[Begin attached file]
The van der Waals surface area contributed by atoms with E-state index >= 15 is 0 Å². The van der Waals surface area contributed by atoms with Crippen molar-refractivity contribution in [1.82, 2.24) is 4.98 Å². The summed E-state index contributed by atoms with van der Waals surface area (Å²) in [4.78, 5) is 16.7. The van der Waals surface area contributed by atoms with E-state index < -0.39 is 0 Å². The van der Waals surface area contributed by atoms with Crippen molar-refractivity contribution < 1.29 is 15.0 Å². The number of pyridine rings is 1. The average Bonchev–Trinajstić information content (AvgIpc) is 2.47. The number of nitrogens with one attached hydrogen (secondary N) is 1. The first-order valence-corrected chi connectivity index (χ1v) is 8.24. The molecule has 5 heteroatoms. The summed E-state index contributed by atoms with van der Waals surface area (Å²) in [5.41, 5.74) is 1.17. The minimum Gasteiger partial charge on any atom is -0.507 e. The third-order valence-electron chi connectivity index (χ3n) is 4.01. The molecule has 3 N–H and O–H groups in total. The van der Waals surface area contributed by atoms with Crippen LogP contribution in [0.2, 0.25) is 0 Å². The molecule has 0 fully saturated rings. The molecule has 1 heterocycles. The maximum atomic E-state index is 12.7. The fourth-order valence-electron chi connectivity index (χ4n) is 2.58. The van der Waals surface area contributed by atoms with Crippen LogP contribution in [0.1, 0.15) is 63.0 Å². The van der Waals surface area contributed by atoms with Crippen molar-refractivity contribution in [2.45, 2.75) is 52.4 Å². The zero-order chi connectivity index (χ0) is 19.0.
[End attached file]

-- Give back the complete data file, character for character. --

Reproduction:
The van der Waals surface area contributed by atoms with E-state index >= 15 is 0 Å². The van der Waals surface area contributed by atoms with Crippen molar-refractivity contribution in [1.82, 2.24) is 4.98 Å². The summed E-state index contributed by atoms with van der Waals surface area (Å²) in [4.78, 5) is 16.7. The van der Waals surface area contributed by atoms with E-state index < -0.39 is 0 Å². The van der Waals surface area contributed by atoms with Crippen molar-refractivity contribution < 1.29 is 15.0 Å². The number of pyridine rings is 1. The average Bonchev–Trinajstić information content (AvgIpc) is 2.47. The number of nitrogens with one attached hydrogen (secondary N) is 1. The first-order valence-corrected chi connectivity index (χ1v) is 8.24. The molecule has 5 heteroatoms. The summed E-state index contributed by atoms with van der Waals surface area (Å²) in [5.41, 5.74) is 1.17. The minimum Gasteiger partial charge on any atom is -0.507 e. The third-order valence-electron chi connectivity index (χ3n) is 4.01. The molecule has 3 N–H and O–H groups in total. The van der Waals surface area contributed by atoms with Crippen LogP contribution in [0.2, 0.25) is 0 Å². The molecule has 0 fully saturated rings. The molecule has 1 heterocycles. The maximum atomic E-state index is 12.7. The fourth-order valence-electron chi connectivity index (χ4n) is 2.58. The van der Waals surface area contributed by atoms with Crippen LogP contribution in [0.1, 0.15) is 63.0 Å². The van der Waals surface area contributed by atoms with Crippen molar-refractivity contribution in [2.45, 2.75) is 52.4 Å². The zero-order chi connectivity index (χ0) is 19.0.